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    Consumption of potato chips (French fries) in East Africa is booming. Urbanisation, the proliferation of fast-food restaurants, growing tourism, and a significant change in eating habits among both high- and low-income groups in urban areas is raising demand on average by 10-17 per cent a year in six countries in eastern and central Africa. But in-country commercial processing of potatoes into chips is lacking and the market is currently dominated by European and South African companies.

    Dr Berga Lemaga of the International Potato Center (CIP) believes that there is great potential for an East African chip-making industry. A marketing survey conducted during 2004-2006 found that over 50 per cent of low-income urban households in Burundi, Ethiopia, Kenya, Rwanda, Tanzania and Uganda make their own chips. Corresponding figures for wealthier households in these countries average almost 80 per cent, with the highest (100%) in Rwanda and the lowest (54%) in Tanzania.Yet processing of potato into pre-cut chips for the urban market in East Africa is virtually non-existent.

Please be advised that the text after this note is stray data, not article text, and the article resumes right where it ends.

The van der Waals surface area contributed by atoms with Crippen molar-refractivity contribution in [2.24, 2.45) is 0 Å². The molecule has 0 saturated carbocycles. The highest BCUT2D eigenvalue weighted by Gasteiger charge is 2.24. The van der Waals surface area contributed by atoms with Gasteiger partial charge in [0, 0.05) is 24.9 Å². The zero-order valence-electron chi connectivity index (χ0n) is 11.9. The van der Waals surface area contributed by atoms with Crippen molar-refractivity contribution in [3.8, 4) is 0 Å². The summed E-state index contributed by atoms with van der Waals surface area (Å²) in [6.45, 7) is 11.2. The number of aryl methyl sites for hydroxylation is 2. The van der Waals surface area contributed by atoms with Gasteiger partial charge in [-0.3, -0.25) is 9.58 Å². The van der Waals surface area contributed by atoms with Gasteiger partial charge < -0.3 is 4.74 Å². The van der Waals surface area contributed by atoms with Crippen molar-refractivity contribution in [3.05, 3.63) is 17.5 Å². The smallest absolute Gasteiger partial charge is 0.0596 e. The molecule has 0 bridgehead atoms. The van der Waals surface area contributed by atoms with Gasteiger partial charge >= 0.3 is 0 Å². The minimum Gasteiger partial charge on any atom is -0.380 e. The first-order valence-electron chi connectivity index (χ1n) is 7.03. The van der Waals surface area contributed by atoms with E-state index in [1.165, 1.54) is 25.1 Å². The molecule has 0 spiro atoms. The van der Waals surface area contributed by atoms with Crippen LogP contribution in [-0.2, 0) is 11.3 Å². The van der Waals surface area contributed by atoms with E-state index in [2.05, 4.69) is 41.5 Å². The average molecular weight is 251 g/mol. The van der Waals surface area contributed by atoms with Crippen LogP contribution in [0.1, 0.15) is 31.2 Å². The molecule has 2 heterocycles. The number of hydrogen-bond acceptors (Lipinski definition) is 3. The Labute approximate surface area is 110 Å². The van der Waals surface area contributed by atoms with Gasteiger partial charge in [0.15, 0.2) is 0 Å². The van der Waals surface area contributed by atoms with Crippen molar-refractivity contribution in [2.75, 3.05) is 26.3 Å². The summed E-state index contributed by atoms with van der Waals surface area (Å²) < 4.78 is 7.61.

Only Kenya has any significant output, with five chip-makers, and only one of these is making frozen french fries. As a result, 80 per cent of restaurants and hotels make their own, with imported chips from Belgium, The Netherlands and South Africa filling the gap. But Lemaga is optimistic, predicting: "Farmers have good soils and a good climate to grow more of these processing varieties. If the right things are put in place I am positive that the region will be self-sufficient, and if that happens these countries can save up to nearly $1 billion per year in importing frozen chips."

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